Secretary Blaine a Busy Man.
Washington, May 7. There is a vast
accumulation of matters - requiring at
tention from the state department just
now and Secretary Blaine will probably
be a very.busy man during the summer.
Recent events in the Chilian situation
have added to the complexity of affairs,
and there is now a long docket of un
solved diplomatic problems, as follows :
Italian and Behring sea complications ;
Canadian reciprocity ; Newfoundland
fisheries negotiations ; Chilian troubles ;
Spanish agreement; Venezuela treaty;
Haytian coaling station ; refusal of China
to receive our minister; trouble over the
failure of the consul at Victoria to toast
the qaeen, and quite a number of minor
matters, including the claim of the Bar
rundia family. o-
- The Charleston Ordered In Pursuit.
San Francisco, May 7. The Alta
California has positive information that
the United States ship Charleston will
sail for San Diego tomorrow in pursuit
of the Chilian ship Itata. Secretary
Tracy telegraphed special orders and the
Charleston left Mare Island today, and
anchored off San Francisco. Instead of
taking her usual anchorage, she went
behind Goat island, out of siht. Her
ostensible purpose in coming down is to
go outside and trv her euns. The officers
and men have been ordered to be on
board at 8 o clock tomorrow morning.
Woodford Wins the Sleep
. . test.
San Francisco. Mav 7. The sleeD-
fasting contest which began a week ago
with twenty entries ended in W. C.
Woodford, the only contestant who re-
mained awake, being forced by the man
agement to retire at 9 :45 this morning,
lie had been without sleep for 158 hours
and 45 minutes. He broke the record of
148 hours and 20 minutes, which was
made in Detroit. Woodford received
$100, and Jackson and Harris, who re
mained awake over 9( hours, $50 and $25
WASHINGTON CMVERSITV MltDDLE.
A Commissioner Will Go East to straight
en out the Affairs.
Olykpia, May 7.-John Arthur, an at
torney of Seattle, and one of the building
commissioners of the state university,
will leave for Washington city in a few
days to look over all of the papers hav
ing reference to the land grant of tho
university, which are on file in the gen
eral land office of the government. It
is now said that many of the sales of
university land made by Bagley, one oi
the earlier regents, are null and void,
inasmuch as thev were made after Bag
ley had ceased to be a regent If this is
the case, it will affect the title to consid
erable land in King county. Mr. Arthur
is familiar with the routine work in the
government departments. He held a
responsible position some years ago in
the department of justice in Washington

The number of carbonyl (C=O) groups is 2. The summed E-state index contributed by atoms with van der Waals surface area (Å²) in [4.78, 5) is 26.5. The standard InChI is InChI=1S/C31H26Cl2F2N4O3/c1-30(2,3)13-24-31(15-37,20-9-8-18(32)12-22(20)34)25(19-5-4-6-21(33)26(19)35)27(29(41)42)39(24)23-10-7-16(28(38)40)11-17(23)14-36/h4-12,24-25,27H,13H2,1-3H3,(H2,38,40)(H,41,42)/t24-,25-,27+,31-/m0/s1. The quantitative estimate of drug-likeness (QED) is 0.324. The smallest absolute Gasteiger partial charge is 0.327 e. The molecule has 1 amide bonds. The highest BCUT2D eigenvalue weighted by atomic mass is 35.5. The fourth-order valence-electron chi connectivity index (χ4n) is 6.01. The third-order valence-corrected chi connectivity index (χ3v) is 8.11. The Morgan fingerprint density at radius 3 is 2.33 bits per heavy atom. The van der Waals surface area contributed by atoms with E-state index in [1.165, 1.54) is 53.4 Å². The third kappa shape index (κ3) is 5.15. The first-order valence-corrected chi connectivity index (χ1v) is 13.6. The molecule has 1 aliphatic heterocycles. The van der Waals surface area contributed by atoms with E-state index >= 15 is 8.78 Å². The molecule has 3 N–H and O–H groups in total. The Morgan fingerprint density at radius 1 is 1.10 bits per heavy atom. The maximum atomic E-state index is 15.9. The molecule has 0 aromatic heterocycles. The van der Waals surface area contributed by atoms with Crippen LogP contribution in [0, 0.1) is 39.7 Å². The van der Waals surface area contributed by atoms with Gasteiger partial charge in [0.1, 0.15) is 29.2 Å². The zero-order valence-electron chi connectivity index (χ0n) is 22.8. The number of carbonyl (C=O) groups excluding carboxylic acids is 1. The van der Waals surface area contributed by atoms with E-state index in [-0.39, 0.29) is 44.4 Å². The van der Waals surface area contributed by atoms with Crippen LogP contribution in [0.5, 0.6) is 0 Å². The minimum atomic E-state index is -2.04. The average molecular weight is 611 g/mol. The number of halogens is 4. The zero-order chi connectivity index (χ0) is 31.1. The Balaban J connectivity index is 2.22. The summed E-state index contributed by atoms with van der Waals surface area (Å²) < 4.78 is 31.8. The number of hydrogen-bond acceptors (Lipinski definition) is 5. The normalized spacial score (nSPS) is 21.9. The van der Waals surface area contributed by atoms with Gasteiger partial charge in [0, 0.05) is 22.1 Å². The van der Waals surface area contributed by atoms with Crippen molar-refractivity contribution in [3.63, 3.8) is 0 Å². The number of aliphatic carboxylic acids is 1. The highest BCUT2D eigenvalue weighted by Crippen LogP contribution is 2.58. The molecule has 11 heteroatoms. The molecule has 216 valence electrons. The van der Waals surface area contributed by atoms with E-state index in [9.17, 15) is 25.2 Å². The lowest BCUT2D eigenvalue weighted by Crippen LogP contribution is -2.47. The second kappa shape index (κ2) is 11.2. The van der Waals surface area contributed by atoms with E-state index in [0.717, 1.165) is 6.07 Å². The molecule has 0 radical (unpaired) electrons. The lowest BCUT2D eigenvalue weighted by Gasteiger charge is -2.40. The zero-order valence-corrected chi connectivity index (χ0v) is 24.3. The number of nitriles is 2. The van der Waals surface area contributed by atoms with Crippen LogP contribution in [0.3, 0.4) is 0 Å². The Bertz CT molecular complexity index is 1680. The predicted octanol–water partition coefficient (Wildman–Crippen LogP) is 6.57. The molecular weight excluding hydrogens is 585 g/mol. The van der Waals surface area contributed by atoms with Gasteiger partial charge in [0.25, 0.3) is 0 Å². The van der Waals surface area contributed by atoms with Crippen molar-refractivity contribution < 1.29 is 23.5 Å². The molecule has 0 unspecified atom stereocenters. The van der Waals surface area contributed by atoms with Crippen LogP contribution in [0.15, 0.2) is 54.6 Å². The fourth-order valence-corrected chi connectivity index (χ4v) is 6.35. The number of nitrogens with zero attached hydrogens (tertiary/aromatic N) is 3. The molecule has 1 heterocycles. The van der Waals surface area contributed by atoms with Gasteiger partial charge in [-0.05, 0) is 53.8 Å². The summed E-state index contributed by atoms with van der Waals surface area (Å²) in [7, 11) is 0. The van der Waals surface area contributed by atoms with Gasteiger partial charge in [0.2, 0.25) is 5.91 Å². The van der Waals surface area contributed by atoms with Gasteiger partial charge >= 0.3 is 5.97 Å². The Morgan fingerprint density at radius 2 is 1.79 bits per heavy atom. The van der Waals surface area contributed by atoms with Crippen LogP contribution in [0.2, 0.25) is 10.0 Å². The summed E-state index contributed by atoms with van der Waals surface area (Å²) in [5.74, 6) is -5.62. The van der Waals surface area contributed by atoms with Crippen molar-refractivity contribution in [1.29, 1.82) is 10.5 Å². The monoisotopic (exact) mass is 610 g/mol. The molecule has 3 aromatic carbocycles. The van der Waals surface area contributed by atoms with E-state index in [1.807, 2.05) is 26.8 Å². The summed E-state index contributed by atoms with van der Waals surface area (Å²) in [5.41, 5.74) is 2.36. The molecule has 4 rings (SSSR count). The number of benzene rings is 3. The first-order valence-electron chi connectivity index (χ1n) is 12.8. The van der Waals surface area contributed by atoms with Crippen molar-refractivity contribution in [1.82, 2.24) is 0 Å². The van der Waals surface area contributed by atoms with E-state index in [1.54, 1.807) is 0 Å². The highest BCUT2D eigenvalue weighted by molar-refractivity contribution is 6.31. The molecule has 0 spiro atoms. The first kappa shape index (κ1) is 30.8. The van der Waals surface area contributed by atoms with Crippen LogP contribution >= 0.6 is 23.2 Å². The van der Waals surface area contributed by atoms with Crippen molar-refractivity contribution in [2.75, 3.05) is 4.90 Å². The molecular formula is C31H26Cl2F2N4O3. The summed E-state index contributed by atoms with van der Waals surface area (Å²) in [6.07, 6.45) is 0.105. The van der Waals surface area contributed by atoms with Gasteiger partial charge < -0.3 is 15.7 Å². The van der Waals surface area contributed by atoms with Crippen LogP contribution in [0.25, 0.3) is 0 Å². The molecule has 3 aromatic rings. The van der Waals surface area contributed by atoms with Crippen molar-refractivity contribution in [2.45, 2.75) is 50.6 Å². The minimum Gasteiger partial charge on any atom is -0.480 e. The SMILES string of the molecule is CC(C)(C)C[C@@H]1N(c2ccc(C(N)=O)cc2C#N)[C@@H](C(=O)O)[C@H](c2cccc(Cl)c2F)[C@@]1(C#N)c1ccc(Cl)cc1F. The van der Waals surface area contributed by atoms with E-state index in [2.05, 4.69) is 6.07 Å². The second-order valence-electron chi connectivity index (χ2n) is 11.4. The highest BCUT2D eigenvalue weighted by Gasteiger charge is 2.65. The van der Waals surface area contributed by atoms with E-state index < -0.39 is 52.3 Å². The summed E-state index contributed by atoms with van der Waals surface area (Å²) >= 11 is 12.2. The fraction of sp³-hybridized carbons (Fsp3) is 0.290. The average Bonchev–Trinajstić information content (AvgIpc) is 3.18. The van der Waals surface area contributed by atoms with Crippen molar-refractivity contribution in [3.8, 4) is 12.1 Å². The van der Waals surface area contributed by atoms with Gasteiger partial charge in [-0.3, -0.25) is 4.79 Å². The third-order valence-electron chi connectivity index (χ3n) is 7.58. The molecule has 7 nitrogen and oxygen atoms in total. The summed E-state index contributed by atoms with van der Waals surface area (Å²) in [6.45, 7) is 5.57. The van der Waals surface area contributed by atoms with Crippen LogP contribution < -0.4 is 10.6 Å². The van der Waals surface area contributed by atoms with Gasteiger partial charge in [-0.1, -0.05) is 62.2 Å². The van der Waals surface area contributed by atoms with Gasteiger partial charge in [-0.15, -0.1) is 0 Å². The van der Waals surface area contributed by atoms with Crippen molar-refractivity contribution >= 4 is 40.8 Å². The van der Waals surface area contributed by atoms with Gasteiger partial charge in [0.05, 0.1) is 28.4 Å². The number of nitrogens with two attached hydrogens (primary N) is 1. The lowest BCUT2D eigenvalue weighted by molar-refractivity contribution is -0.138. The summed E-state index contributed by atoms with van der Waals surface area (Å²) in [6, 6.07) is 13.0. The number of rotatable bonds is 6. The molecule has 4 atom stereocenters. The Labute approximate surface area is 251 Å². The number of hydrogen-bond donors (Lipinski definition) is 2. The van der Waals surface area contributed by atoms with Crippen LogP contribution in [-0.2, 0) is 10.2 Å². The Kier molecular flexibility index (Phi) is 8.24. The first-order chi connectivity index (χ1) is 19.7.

city. There is still outstanding upwards
of $2000 in notes due the university by
citizens of King county. Mr. Arthur
will endeavor to straighten out the land
matters and give the exact status of the
-Citizen Train. at His Starting Point.
Whatcom, Wash., May 7. George
Francis Train is here. He" lectures Fri
day night and starts on his trip around
the world Saturday morning. He will
take the Premier here and will overtake
the Empress of India in the Straits de
Fuca. He w ill reach Japan in ten days
and New York on July 4, fifty-five days
being taken for the "entire trip. The
people of Whatcom will pay his expenses
to demonstrate that this city is the
nearest to Asiatic markets.
JOHNATHAJt BOURNE OF POKTLND.
Suit Brought to Recover Money He is
8all to Have Lost In Gambling.
Boston. Mass., May. 9. A case has
been brought against John Stetson, pro
prietor of the Globe theatre here by
Mrs. Annie B. Everetts. Her purpose
is to recover $4S,000, three times the
amount alleged to have been lost by
Jonathan Bourne, Jr., of Portland, Or.,
in a gambling place said to be owned by
Stetson. Stetson denies that he ever
received any money from Bourne in
gambling and says the money paid
him in question was for a stock trans
action. SHE TALKER TOO MUCH."
A Lady Shot by a Masked Man at Mores
McMinn ville, Or., May 9. Mrs.
Monthian was shot through the hand
by a masked man at her home in Morez
Valley yesterday. The would be assas
sin knocked at her door, Mrs. Monthian
opened the door and was confronted by
a masked man with a pistol who said :
'You talk too much." The lady through
up her hands as the man fired with the
result above stated.
Will Be Hard On the Rioters.
Paris, May 9. The chamber of depu
ties have rejected the proposal to grant
amnestv to the Mav dav rioters.
Sax Francisco, May 9. Forecast for
Oregon and Washington. Light rain at
Fort Can by.
How the Russian czar must feel when
he reads of the president's 9,000 mile
tour through the country without a single
soldier, guard, or even a policeman, just
the same as any private citizen, and with,
no more liklihood of danger than any
other traveler ! But it is only in this
country that such a sight is possible.
FRED DRE01 & GO.
Huve flitted up a first-cluBs
: AND :
At 102 Second Street, next door to
Freeman's Boot and Shoe store.
HOT and COLD BATHS.
None but the best artists employed.
Do Not Forget the Place.
124 UNION ST., THE DALLES, OR.
Keeps on hand a full line of
MEN'S AND YOUTHS'
Ready - Made Clothing.
Pants and Suits .
MADE TO ORDER
On Reasonable Terms.
Call and see my Goods before